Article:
Tuesday 6 December 2016

Rehn made us target minimum wage - Gormley

Patricia McDonagh, Fionnan Sheahan and Ailish O'Hora

Published 26/11/2010 | 05:00

European Union Economic and Monetary Affairs Commissioner Olli Rehn. Photo: Reuters
European Union Economic and Monetary Affairs Commissioner Olli Rehn. Photo: Reuters

THE Government last night blamed the European Commission for the decision to reduce the minimum wage.

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The planned €1 cut to bring the minimum wage to €7.65 was defended by the Coalition, as Fine Gael and Labour are promising to reverse it.

The Government cannot say how many jobs it believes will be created or protected by cutting the rate and some economists believe it will do little to reduce business costs.

The Coalition had strenuously denied claims the terms of the four-year plan were dictated by the European Commission or the IMF.

But Green Party leader and Environment Minister John Gormley claimed the European Commission demanded the Government reduce the minimum wage.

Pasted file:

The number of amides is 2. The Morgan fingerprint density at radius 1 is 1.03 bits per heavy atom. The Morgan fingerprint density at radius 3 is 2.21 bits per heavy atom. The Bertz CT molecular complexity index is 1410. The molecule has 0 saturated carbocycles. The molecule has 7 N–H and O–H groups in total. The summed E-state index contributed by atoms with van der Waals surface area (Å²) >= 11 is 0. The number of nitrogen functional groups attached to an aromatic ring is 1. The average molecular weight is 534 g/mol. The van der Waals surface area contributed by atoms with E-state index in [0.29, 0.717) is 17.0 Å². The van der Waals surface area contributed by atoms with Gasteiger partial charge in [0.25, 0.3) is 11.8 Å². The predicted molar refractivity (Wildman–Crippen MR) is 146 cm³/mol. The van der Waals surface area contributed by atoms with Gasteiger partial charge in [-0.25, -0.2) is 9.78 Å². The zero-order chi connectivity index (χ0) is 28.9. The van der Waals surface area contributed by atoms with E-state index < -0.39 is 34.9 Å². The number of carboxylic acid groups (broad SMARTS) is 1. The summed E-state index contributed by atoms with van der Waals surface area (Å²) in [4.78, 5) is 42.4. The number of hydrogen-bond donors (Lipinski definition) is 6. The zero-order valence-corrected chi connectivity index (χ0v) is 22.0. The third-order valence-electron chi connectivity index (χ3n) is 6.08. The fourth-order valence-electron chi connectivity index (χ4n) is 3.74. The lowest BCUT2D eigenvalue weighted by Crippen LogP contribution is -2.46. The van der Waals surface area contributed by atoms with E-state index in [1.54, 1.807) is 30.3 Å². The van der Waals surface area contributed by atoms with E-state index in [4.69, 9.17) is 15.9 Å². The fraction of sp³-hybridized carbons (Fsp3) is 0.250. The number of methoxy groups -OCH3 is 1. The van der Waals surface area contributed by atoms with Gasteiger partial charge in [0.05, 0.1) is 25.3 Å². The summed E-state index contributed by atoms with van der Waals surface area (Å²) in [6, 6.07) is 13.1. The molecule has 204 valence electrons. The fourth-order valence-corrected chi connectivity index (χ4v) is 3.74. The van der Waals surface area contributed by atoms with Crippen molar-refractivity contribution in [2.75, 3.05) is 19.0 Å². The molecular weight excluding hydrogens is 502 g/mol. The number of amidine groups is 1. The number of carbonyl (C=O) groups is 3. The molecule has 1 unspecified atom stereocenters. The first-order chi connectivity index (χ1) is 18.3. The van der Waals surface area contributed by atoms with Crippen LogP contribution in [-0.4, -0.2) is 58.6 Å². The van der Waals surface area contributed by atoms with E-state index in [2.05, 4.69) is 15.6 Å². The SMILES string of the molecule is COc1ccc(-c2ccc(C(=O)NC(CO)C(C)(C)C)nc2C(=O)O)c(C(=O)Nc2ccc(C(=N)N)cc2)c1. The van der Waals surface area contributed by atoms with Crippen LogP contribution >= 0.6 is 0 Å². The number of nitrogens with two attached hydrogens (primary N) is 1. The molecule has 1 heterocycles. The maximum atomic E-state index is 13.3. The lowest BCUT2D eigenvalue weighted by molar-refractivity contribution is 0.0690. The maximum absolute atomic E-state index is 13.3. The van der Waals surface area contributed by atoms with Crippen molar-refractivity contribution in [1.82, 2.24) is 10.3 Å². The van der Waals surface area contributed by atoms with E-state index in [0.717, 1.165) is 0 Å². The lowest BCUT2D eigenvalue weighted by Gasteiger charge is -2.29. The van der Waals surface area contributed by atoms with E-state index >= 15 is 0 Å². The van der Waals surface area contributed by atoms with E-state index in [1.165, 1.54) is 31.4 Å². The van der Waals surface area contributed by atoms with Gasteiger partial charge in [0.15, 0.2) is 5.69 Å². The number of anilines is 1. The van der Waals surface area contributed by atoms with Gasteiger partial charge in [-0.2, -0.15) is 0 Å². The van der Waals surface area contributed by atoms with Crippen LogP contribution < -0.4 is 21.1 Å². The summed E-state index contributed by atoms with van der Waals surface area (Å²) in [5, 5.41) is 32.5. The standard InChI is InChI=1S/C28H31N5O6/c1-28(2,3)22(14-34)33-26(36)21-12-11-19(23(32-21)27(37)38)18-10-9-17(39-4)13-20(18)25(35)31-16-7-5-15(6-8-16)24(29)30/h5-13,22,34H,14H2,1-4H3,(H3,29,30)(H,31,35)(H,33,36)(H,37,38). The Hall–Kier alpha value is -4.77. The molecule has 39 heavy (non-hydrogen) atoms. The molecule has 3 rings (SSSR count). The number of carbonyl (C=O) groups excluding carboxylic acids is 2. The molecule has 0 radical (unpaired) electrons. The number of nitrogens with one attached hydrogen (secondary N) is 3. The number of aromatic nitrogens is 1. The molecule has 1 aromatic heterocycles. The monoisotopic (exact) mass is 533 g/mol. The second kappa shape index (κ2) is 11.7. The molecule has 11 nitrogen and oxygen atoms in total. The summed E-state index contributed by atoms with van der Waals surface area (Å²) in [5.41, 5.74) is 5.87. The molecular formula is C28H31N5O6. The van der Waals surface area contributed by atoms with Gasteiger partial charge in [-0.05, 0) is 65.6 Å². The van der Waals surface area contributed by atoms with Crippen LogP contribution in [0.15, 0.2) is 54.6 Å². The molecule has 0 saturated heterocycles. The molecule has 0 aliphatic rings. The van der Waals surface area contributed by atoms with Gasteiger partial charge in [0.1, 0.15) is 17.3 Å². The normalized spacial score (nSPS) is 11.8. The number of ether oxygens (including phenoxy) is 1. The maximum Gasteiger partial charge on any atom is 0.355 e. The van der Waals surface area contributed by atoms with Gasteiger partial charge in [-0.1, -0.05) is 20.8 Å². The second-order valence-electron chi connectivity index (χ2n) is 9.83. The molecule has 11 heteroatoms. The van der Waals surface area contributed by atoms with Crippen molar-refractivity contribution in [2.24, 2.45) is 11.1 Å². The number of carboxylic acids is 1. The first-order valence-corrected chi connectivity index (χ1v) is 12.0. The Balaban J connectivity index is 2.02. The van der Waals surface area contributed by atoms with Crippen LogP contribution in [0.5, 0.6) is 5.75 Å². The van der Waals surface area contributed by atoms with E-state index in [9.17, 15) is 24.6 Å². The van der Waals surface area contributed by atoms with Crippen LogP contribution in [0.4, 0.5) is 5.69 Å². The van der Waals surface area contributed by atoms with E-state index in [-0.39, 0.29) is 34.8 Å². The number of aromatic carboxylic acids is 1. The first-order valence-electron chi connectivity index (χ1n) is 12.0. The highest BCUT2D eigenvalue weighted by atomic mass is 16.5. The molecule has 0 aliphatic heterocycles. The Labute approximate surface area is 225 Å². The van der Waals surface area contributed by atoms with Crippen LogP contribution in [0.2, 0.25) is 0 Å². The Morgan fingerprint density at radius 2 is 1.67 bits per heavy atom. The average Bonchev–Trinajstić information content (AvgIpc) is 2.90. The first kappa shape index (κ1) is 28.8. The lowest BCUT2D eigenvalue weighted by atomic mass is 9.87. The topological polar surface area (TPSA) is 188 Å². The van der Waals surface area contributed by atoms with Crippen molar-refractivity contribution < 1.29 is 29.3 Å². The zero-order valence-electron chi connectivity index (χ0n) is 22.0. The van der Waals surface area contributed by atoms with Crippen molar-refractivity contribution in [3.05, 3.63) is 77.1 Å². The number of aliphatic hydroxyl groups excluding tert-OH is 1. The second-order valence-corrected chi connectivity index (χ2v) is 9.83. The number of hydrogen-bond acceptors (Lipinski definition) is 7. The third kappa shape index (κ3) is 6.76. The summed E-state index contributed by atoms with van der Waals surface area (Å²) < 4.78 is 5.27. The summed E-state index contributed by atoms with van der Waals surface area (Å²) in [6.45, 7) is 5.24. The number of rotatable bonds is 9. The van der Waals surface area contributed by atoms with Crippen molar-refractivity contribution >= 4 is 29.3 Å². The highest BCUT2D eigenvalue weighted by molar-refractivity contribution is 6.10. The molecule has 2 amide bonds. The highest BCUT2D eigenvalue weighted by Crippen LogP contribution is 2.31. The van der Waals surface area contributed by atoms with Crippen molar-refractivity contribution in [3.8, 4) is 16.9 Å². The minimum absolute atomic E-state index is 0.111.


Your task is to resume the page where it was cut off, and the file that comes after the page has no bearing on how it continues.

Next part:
Under pressure from Fine Gael's environment spokesman Phil Hogan over the proposal in the four-year plan, Mr Gormley said the minimum wage cut was the "first demand" to come from European Commissioner Olli Rehn.

Immediately after the comment, Labour's Ciaran Lynch said the minister was saying that the minimum wage cut was actually upon the insistence of Mr Rehn.

Mr Gormley then began to backtrack.

"It was one of the things he said to me," he said.

The latest figures from the Central Statistics Office show that 47,000 people are on the minimum wage.

The new rate will only apply to new workers, unless employers can negotiate with staff to have payment levels dropped.

Meanwhile, Finance Minister Brian Lenihan also said the Government was also reviewing the employment regulations.

"As you know, in the tourist sector specifically, there has been a lot of complaint about anomalies such as double Sunday payments, such as disparities in payment rates between different parts of Ireland.

"It is important that our minimum wage structures have a simplicity in them and that they incentivise work and encourage employers to employ more workers," he said.

However, some economists believe the cut to the minimum wage will do little to reduce business costs and improve competitiveness.

"The reduction in the minimum wage is for optics rather than having a real economic impact," said Jim Power, an economist at Friends First.

Irish Independent

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